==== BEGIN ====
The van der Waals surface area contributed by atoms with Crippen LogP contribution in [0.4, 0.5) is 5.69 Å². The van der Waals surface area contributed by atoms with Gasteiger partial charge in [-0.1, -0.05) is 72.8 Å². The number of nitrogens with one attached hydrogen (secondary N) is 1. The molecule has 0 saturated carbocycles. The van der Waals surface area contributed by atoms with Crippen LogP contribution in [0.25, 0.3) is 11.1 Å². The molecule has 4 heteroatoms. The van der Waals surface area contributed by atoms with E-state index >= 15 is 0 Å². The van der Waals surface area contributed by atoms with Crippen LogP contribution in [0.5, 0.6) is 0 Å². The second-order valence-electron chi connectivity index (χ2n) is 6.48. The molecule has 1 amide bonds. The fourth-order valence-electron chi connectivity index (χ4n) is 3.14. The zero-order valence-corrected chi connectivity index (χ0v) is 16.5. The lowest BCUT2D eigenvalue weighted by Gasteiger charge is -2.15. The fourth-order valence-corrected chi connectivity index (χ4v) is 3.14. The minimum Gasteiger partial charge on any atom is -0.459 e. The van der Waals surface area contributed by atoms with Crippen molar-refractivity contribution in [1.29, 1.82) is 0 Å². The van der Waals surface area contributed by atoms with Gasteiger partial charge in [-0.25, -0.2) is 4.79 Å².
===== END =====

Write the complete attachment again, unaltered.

The van der Waals surface area contributed by atoms with Crippen LogP contribution in [0.4, 0.5) is 5.69 Å². The van der Waals surface area contributed by atoms with Gasteiger partial charge in [-0.1, -0.05) is 72.8 Å². The number of nitrogens with one attached hydrogen (secondary N) is 1. The molecule has 0 saturated carbocycles. The van der Waals surface area contributed by atoms with Crippen LogP contribution in [0.25, 0.3) is 11.1 Å². The molecule has 4 heteroatoms. The van der Waals surface area contributed by atoms with E-state index >= 15 is 0 Å². The van der Waals surface area contributed by atoms with Crippen LogP contribution in [0.5, 0.6) is 0 Å². The second-order valence-electron chi connectivity index (χ2n) is 6.48. The molecule has 1 amide bonds. The fourth-order valence-electron chi connectivity index (χ4n) is 3.14. The zero-order valence-corrected chi connectivity index (χ0v) is 16.5. The lowest BCUT2D eigenvalue weighted by Gasteiger charge is -2.15. The fourth-order valence-corrected chi connectivity index (χ4v) is 3.14. The minimum Gasteiger partial charge on any atom is -0.459 e. The van der Waals surface area contributed by atoms with Crippen molar-refractivity contribution in [1.29, 1.82) is 0 Å². The van der Waals surface area contributed by atoms with Gasteiger partial charge in [-0.25, -0.2) is 4.79 Å².